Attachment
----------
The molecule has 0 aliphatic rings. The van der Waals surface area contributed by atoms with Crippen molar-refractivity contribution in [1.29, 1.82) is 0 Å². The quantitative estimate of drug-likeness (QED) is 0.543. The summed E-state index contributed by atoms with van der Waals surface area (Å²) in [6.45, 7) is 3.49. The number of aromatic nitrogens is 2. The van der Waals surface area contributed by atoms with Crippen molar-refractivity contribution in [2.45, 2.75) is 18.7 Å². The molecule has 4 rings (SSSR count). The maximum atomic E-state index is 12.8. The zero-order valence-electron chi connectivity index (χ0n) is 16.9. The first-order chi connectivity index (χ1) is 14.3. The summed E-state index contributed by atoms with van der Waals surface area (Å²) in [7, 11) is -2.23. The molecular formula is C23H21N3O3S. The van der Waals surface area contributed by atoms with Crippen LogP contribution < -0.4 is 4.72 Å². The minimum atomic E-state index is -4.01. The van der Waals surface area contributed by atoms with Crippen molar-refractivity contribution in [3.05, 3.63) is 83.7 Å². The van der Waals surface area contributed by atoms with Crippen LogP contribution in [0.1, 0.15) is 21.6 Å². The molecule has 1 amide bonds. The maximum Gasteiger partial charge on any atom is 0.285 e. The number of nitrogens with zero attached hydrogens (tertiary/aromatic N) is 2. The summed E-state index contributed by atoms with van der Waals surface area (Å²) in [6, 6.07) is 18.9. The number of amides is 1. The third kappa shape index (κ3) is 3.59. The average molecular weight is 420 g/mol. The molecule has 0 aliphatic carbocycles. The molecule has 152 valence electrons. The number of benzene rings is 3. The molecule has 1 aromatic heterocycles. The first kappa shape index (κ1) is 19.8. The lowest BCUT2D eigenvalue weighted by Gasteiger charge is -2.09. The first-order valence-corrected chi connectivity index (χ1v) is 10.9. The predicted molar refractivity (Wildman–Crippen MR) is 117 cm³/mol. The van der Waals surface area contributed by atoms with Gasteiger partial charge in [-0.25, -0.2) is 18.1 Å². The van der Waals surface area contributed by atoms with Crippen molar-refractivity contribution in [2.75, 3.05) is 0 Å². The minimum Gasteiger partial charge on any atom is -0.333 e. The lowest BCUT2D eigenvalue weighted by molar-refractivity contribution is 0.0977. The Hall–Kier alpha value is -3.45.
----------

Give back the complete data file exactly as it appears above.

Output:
The molecule has 0 aliphatic rings. The van der Waals surface area contributed by atoms with Crippen molar-refractivity contribution in [1.29, 1.82) is 0 Å². The quantitative estimate of drug-likeness (QED) is 0.543. The summed E-state index contributed by atoms with van der Waals surface area (Å²) in [6.45, 7) is 3.49. The number of aromatic nitrogens is 2. The van der Waals surface area contributed by atoms with Crippen molar-refractivity contribution in [2.45, 2.75) is 18.7 Å². The molecule has 4 rings (SSSR count). The maximum atomic E-state index is 12.8. The zero-order valence-electron chi connectivity index (χ0n) is 16.9. The first-order chi connectivity index (χ1) is 14.3. The summed E-state index contributed by atoms with van der Waals surface area (Å²) in [7, 11) is -2.23. The molecular formula is C23H21N3O3S. The van der Waals surface area contributed by atoms with Crippen LogP contribution < -0.4 is 4.72 Å². The minimum atomic E-state index is -4.01. The van der Waals surface area contributed by atoms with Crippen molar-refractivity contribution in [3.05, 3.63) is 83.7 Å². The van der Waals surface area contributed by atoms with Crippen LogP contribution in [0.1, 0.15) is 21.6 Å². The molecule has 1 amide bonds. The maximum Gasteiger partial charge on any atom is 0.285 e. The number of nitrogens with zero attached hydrogens (tertiary/aromatic N) is 2. The summed E-state index contributed by atoms with van der Waals surface area (Å²) in [6, 6.07) is 18.9. The number of amides is 1. The third kappa shape index (κ3) is 3.59. The average molecular weight is 420 g/mol. The molecule has 0 aliphatic carbocycles. The molecule has 152 valence electrons. The number of benzene rings is 3. The molecule has 1 aromatic heterocycles. The first kappa shape index (κ1) is 19.8. The lowest BCUT2D eigenvalue weighted by Gasteiger charge is -2.09. The first-order valence-corrected chi connectivity index (χ1v) is 10.9. The predicted molar refractivity (Wildman–Crippen MR) is 117 cm³/mol. The van der Waals surface area contributed by atoms with Gasteiger partial charge in [-0.25, -0.2) is 18.1 Å². The van der Waals surface area contributed by atoms with Crippen molar-refractivity contribution in [2.75, 3.05) is 0 Å². The minimum Gasteiger partial charge on any atom is -0.333 e. The lowest BCUT2D eigenvalue weighted by molar-refractivity contribution is 0.0977. The Hall–Kier alpha value is -3.45.